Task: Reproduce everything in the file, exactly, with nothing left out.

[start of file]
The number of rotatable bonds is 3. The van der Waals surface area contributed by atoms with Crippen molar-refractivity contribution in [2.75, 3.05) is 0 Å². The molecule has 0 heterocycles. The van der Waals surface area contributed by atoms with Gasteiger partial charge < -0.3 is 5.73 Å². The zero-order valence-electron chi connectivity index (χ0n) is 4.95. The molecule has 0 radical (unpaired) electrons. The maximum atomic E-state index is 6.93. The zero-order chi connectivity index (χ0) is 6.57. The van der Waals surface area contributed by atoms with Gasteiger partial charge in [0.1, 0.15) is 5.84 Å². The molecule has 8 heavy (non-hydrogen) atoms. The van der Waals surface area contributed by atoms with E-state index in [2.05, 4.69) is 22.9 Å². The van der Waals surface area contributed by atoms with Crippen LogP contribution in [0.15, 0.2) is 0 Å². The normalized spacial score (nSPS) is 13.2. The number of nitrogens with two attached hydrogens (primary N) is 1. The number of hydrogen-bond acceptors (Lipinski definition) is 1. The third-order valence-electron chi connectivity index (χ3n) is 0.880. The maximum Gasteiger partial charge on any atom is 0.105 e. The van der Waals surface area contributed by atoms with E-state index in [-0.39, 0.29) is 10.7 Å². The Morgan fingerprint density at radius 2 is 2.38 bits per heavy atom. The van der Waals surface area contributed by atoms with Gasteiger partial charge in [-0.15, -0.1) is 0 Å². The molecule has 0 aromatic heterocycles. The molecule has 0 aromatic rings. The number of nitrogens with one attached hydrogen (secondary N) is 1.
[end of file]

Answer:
The number of rotatable bonds is 3. The van der Waals surface area contributed by atoms with Crippen molar-refractivity contribution in [2.75, 3.05) is 0 Å². The molecule has 0 heterocycles. The van der Waals surface area contributed by atoms with Gasteiger partial charge < -0.3 is 5.73 Å². The zero-order valence-electron chi connectivity index (χ0n) is 4.95. The molecule has 0 radical (unpaired) electrons. The maximum atomic E-state index is 6.93. The zero-order chi connectivity index (χ0) is 6.57. The van der Waals surface area contributed by atoms with Gasteiger partial charge in [0.1, 0.15) is 5.84 Å². The molecule has 8 heavy (non-hydrogen) atoms. The van der Waals surface area contributed by atoms with E-state index in [2.05, 4.69) is 22.9 Å². The van der Waals surface area contributed by atoms with Crippen LogP contribution in [0.15, 0.2) is 0 Å². The normalized spacial score (nSPS) is 13.2. The number of nitrogens with two attached hydrogens (primary N) is 1. The number of hydrogen-bond acceptors (Lipinski definition) is 1. The third-order valence-electron chi connectivity index (χ3n) is 0.880. The maximum Gasteiger partial charge on any atom is 0.105 e. The van der Waals surface area contributed by atoms with E-state index in [-0.39, 0.29) is 10.7 Å². The Morgan fingerprint density at radius 2 is 2.38 bits per heavy atom. The van der Waals surface area contributed by atoms with Gasteiger partial charge in [-0.15, -0.1) is 0 Å². The molecule has 0 aromatic heterocycles. The molecule has 0 aromatic rings. The number of nitrogens with one attached hydrogen (secondary N) is 1.